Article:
Lawyers Say Venues Still Face Many Challenges To Safely Operate Following Covid-19 Lockdown
Specialist Public Health lawyers at Irwin Mitchell are urging businesses and customers to adhere to guidelines when pubs, restaurants and hotels reopen.
The Government has, this afternoon, announced plans for more businesses to open their doors from 4 July as Covid-19 lockdown restrictions continue to be eased.
Hairdressers will also be among the businesses allowed to reopen.
However, indoor gyms and play areas as well as swimming pools and nail bars are among those that will remain closed.
The Government has said people should remain two metres apart where possible but a “one metre plus" rule will be introduced.
Specialist lawyers at Irwin Mitchell are reminding all businesses that they must comply with health and safety obligations and those legal obligations have not changed as a result of the coronavirus outbreak.
Jatinder Paul is an expert public health lawyer at Irwin Mitchell who has represented hundreds of people who have fallen seriously ill after visiting establishments, including pubs, restaurants and hotels in the UK.
The Public Health Team at national firm, Irwin Mitchell, has vast experience of handling illness outbreak cases arising from incidents in the UK including holiday resorts, restaurants and public establishments, such as successfully representing almost 30 people who contracted salmonella from contaminated food from the Real China restaurant in Southampton, and successfully representing almost 300 diners who fell ill after visiting the Toby Carvery Exeter Arms in Exeter in 2015.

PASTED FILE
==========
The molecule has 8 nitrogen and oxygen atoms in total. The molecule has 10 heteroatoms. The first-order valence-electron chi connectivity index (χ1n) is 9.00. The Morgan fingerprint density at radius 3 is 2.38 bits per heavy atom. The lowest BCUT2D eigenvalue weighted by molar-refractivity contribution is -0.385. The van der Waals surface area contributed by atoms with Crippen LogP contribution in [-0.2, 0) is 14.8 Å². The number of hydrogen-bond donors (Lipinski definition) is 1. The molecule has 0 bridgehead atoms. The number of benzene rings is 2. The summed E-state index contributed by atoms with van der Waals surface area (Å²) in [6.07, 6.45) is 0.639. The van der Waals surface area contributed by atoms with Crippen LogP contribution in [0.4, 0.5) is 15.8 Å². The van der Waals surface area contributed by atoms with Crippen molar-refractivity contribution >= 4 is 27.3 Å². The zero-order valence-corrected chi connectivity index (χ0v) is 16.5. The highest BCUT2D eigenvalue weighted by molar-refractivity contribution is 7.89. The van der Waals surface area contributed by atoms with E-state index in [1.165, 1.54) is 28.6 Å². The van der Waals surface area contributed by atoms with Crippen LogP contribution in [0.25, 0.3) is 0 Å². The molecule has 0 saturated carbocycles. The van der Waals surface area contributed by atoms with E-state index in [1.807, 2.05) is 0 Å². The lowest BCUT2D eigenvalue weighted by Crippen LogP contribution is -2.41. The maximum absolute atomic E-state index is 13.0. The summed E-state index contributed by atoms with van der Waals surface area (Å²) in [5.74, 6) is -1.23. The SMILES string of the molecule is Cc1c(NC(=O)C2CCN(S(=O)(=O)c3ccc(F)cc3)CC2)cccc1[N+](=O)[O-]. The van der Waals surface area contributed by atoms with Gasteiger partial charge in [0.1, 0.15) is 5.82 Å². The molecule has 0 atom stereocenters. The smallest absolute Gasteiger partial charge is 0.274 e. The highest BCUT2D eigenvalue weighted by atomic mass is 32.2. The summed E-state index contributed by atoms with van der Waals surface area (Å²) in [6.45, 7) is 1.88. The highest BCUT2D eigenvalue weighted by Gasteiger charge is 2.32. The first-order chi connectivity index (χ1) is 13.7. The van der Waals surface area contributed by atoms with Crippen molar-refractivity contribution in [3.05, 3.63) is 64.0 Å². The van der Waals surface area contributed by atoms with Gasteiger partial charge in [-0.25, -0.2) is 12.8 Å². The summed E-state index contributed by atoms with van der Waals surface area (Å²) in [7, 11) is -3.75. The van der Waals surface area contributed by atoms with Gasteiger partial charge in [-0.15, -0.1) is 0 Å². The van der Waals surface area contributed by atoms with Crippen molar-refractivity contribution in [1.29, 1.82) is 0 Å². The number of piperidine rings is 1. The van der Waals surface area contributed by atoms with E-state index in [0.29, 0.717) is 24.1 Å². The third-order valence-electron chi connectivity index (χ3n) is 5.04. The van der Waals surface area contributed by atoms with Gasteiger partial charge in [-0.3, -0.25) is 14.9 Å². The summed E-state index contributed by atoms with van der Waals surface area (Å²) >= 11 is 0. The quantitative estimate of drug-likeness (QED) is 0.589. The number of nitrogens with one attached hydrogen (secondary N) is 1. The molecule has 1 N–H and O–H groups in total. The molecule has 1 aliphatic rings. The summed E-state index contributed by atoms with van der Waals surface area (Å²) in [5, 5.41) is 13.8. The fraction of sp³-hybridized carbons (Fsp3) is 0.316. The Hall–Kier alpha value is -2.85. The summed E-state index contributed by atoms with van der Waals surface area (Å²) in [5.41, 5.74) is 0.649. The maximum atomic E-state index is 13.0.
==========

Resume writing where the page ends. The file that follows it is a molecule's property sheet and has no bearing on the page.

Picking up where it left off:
Expert Opinion“While this announcement is going to be welcomed by many there remains uncertainty around the capability of public venues such as bars and restaurants to be able to reopen safely.
“Many businesses are still going to face many challenges to reopen safely. The location of tables to seat guests, the availability of equipment such as protective screens and whether customers can safely use toilets without breaking social distancing, are just some of the likely hurdles businesses are going to have to overcome.
“Obviously businesses will be keen to reopen to avoid further financial difficulties; however, it’s imperative that social distancing and the highest hygiene standards are upheld at all times.
“The danger of illnesses connected to poor hygiene should never be underestimated. We see hundreds of cases every year when people’s lives have been turned upside down as a result of hygiene issues which could and should have been avoided.
“If they haven’t already we would urge businesses to start planning for how they can reopen safely. It’s also vital businesses are aware of their legal obligations and take all appropriate measures, including full risk assessments, not only to protect employees and customers but themselves.
“We would urge customers to also support businesses by sticking to guidelines in place.” Jatinder Paul - Partner
The Government said the relaxation of lockdown measures would be monitored and were “reversible.”
Dr Lisa Ackerley, a leading health and hygiene consultant who regularly works with Irwin Mitchell, said: “Businesses may be faced with concerns about how to prepare and it is important that they carry out their own risk assessments because they are best placed to understand what would work best on their premises.
“Whilst guidelines will provide ideas for solutions, in the main they cannot be prescriptive as every business is different.”